Millennial Housing Choices


November 24, 2020

Every generation is striving for similar goals: food, security, and a place to call home. But the journey to achieving these goals varies for everyone. People value different things, and the playing field for housing in Metro Vancouver has changed drastically over the last decade. In a recent conversation three millennials, Kyle, Rosalind and Adrien, shared their perspectives on their housing journeys, generational differences and housing trends.

Here are a few highlights from the conversation. You can watch the full discussion here.

Housing Journeys

Kyle, a father of three young children, described his housing journey throughout the years. Similar to many Metro Vancouverites his age, Kyle grew up in a large suburban home but currently lives in a townhome in Port Moody with his young family. Living in downtown Vancouver during his early adult years had a significant impact on his life. As his family grew, he knew they needed more space. However, he wanted to enjoy the walkability, amenities, retail options, and benefits that come with urban living. That is why he chose Port Moody – the perfect blend of urban and suburban living.

For Rosalind, homeownership was something she always dreamed of. The first home she and her partner purchased was an older condo in Richmond. However, they quickly realized it was not their forever home, and moved to a single-family home in North Delta. For them, purchasing a single-family home was only possible if it included a lock-off rental suite that gave them the option to rent, or use in the future as their parents aged.

Adrien’s housing journey was all over the place…literally. As I’m sure many millennials can relate to – he’s lived on-campus in student housing, in a tear down single-family home with friends, and with a Craigslist roommate in New Westminster. He’s now settled into an apartment with his partner in the Cambie Corridor in Vancouver.

Generational Differences: Less space, shorter commute

The world that millennials face when it comes to housing is starkly different than that of previous generations.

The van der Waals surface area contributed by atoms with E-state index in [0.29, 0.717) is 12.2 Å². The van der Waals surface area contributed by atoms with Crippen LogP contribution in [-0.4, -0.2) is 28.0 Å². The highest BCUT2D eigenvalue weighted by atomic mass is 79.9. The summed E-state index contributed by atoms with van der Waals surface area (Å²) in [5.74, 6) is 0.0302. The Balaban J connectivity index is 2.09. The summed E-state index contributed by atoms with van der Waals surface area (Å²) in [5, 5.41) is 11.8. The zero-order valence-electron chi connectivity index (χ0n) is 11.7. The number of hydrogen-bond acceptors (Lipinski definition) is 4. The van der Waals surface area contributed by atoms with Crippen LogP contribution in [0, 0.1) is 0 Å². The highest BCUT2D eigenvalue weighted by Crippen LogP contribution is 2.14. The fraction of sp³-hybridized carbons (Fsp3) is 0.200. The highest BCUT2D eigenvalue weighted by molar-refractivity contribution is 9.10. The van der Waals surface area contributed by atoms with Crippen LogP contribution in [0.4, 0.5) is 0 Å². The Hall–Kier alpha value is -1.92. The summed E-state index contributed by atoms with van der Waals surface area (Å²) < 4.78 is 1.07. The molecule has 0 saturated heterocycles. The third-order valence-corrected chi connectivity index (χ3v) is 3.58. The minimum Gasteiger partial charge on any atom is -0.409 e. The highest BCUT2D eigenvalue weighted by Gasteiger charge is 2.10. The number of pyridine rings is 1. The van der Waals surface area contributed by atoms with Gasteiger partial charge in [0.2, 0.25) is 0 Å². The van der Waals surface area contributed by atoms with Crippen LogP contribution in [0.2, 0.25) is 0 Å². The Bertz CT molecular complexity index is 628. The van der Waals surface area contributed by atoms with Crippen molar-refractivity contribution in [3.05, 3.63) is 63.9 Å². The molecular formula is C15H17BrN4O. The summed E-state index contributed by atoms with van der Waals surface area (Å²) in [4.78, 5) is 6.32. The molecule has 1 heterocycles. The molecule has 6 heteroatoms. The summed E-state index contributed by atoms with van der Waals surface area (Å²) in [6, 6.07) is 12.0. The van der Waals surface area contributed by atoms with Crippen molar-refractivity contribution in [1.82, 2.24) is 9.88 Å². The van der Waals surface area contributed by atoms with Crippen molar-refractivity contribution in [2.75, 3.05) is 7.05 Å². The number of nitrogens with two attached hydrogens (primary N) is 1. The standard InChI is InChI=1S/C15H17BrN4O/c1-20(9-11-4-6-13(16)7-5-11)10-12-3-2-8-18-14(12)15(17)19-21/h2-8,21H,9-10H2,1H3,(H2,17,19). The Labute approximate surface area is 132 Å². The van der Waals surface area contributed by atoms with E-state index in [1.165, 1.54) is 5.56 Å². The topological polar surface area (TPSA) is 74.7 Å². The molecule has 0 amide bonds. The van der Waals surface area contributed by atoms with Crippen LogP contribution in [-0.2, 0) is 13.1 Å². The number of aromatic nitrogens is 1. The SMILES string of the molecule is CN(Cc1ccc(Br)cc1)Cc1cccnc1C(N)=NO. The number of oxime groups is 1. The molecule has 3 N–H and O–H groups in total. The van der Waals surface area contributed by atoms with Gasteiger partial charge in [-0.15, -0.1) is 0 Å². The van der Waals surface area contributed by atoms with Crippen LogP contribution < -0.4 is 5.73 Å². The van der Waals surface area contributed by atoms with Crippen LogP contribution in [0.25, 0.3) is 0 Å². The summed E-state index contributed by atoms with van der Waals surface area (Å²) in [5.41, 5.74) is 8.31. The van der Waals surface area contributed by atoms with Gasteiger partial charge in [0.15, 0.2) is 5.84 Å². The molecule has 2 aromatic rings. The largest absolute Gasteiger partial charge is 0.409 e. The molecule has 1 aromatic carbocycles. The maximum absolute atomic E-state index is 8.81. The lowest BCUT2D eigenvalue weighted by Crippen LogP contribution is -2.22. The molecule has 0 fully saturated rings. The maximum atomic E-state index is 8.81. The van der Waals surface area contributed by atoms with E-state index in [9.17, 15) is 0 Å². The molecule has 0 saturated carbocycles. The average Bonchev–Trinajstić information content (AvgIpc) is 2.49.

“It is natural for every generation to look at the generations who follow through the lens of their own lived experience. There’s always going to be generational difference in perspectives and values,” said Rosalind.

Many millennials are looking for homes that feature less space than those sought out by their parents.

“Unlike my parents who had 20 years of possessions to deal with when downsizing, minimalism is what I value. When I buy something new, something else has to go. My wife is the Gordon Gekko of selling our stuff on Facebook Marketplace. The sharing economy has been embraced by our generation, and it (generally speaking) separates us from our parents. Our generation is thrifty,” said Kyle.

For Adrien it was all about the commute. “We would rather be in a community we want and be in a smaller space than a bigger space further away from work and friends. However, good functional outdoor living was also very important.” He couldn’t imagine living anywhere without a SkyTrain station nearby.

When asked about their peer group, all three said that less than 50% of their peers want to live in the same amount of floor space as their parents. “I want good, functional space, but I don’t need what I grew up in. I lived in smaller for longer, and I’m very happy about it” said Adrien.

Housing trends: Multi-generational living, rental and expanding single-family zoning

“Multi-generational living is a trend that is going to be increasingly relevant moving forward. When I hear my friends talking about upsizing their homes, it is in that context. Grandparents want to spend time with their grandchildren, and working parents could use help with childcare. Elders can also benefit from having youth looking after them,” shared Kyle.

Rosalind echoed Kyle’s thoughts. Multi-generational living was a huge factor when she purchased her home. Having the ability to care for her dad when he was ill in her own home was essential. She also shared an example from her own community.

“There was a couple that had a single-family home on a rancher lot, and they were able to get approval to build four single-family homes on it. Each new home went to their children so they could stay within their community and own their own homes.”

Moving forward, Adrien thinks we should “fight back against the misconceptions that rental and smaller apartment living is not suitable for family living. It is not a trade-off to raise your family in an apartment or condo.”

These innovative trends are something we should all be thinking about as we work to improve housing in British Columbia.

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